The Twentieth Sunday after Pentecost October 15, 2023. Sermon preached by Rev. Suzanne Roberts.

Rev. Suzanne G. Roberts, MD

Sermon for October 15, 2023, at St. Paul’s Episcopal Church, Brunswick, Maine

Exodus 32:1-14; Psalm 106:1-6, 19-23; Philippians 4:1-9; Matthew 22:1-14

Thank you for inviting me.


Do you ever wonder, in the moments between when the Deacon finishes reading the Gospel and the Preacher begins to speak, which one of the lesson the Preacher is going latch on to, on which one is she going to preach?  I know I wonder. I have to confess that for a hot minute earlier this week I considered preaching on our first lesson from the Book of Exodus.  I mean, what could be more perfect?  The minister for transition and deployment for the diocese visits a parish newly in transition and the first lesson is a cautionary tale about the actions of an anxious religious community during the absence of their spiritual leader. It’s kind of a slam dunk really, and, although I’ll admit that before our service began I was checking to see if enough of us are wearing gold earrings, what I quickly realized is that preaching on that lesson is actually a slam dunk for a really boring sermon. And discussions about Scripture should never be boring. The Bible is not dull.

One day about 15 or 16 years ago I was right here at St. Paul’s, sitting in a classroom upstairs and speaking with my former Spiritual Director.  This was a couple of years before I was ordained, and we were discussing what I felt at the time was one of the most difficult aspects for me of being a priest: I was really intimidated by preaching.  It scared me to death; I mean, who am I to stand in a pulpit and tell people what our Scripture lessons mean? I will always be grateful to her for the words that she said after I admitted my fear, she said “Suzanne, no one expects you to have the final word on Scripture, they only expect to hear your offering. When you preach you offer to them what you have learned about the lesson, that’s it.”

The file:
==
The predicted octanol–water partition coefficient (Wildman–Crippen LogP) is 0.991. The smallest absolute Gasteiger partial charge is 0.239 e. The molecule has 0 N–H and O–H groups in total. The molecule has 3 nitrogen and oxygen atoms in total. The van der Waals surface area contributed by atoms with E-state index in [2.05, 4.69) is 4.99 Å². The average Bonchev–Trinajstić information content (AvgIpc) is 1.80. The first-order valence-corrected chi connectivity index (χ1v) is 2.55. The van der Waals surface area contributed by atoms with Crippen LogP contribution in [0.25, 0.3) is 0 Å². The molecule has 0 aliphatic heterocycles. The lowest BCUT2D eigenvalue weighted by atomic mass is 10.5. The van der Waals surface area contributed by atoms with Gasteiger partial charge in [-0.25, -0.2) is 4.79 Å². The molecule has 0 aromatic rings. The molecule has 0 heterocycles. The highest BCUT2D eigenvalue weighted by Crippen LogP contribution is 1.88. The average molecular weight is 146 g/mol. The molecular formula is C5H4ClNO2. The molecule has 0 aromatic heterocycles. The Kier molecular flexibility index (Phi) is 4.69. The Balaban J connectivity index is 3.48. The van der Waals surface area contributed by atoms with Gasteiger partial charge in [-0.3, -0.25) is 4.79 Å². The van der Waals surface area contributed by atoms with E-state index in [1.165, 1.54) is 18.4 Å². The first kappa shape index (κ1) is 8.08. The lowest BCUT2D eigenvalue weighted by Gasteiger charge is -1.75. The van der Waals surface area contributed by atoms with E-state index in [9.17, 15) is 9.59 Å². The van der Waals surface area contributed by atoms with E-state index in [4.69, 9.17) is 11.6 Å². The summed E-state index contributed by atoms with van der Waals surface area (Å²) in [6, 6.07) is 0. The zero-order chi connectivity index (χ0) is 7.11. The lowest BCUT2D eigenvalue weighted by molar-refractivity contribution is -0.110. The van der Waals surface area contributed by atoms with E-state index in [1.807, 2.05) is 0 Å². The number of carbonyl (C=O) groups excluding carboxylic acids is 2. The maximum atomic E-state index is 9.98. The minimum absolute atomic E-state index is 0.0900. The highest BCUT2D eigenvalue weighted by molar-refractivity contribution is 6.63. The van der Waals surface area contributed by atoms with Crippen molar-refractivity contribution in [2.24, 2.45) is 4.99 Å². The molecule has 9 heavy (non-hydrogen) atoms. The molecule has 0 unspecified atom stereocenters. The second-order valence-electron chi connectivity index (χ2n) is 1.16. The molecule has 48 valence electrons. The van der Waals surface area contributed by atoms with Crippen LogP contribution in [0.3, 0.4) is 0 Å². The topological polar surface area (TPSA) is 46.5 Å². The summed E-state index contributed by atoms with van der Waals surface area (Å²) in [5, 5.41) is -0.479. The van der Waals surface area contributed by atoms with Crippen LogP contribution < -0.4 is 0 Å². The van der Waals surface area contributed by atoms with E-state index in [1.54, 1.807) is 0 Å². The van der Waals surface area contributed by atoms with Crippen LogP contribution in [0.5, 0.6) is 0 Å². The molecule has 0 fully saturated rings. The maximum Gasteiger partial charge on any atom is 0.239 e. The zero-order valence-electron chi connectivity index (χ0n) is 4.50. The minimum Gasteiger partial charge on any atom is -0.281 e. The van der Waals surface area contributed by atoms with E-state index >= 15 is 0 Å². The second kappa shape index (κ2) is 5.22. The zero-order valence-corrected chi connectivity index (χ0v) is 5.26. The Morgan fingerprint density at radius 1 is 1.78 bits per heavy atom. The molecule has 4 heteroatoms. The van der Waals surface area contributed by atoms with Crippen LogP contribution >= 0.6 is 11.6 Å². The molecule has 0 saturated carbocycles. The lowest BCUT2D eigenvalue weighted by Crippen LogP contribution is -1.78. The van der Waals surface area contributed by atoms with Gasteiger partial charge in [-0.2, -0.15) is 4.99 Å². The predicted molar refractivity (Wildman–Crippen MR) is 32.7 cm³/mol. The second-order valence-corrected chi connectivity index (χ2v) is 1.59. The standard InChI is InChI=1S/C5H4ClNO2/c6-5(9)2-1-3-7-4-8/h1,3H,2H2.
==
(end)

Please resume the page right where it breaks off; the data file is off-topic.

Her words allowed me to expect a little less of myself and freed me from my early paralysis around writing sermons.  It was later when I realized how naive my early question had been because I learned another truth about Scripture: I was never going to “understand” Scripture, I was never going to be able to “figure out what it means”, because I am not meant to understand Scripture, at least not in the way that I think I understand so many other things in my world. I am a child of the 20th century, I studied science in college, I had never come up against a concept or an idea that, with enough study, I couldn’t understand. To some degree all of us modern day humans buy into this fiction that eventually, with enough study, with enough theorizing, with enough theology and enough words, we humans will understand Scripture. Well this fiction will never be true, because (and I am quoting the Catechism of the Episcopal Church here) “God still speaks to us through the Bible”.  Scripture isn’t meant to be fully understood.  It isn’t meant to be easily explainable; the Gospel isn’t meant to be tamed, domesticated, or fit neatly inside a box. God’s words, spoken to us through Scripture, aren’t meant to be predictable, and they often aren’t meant to be easy either.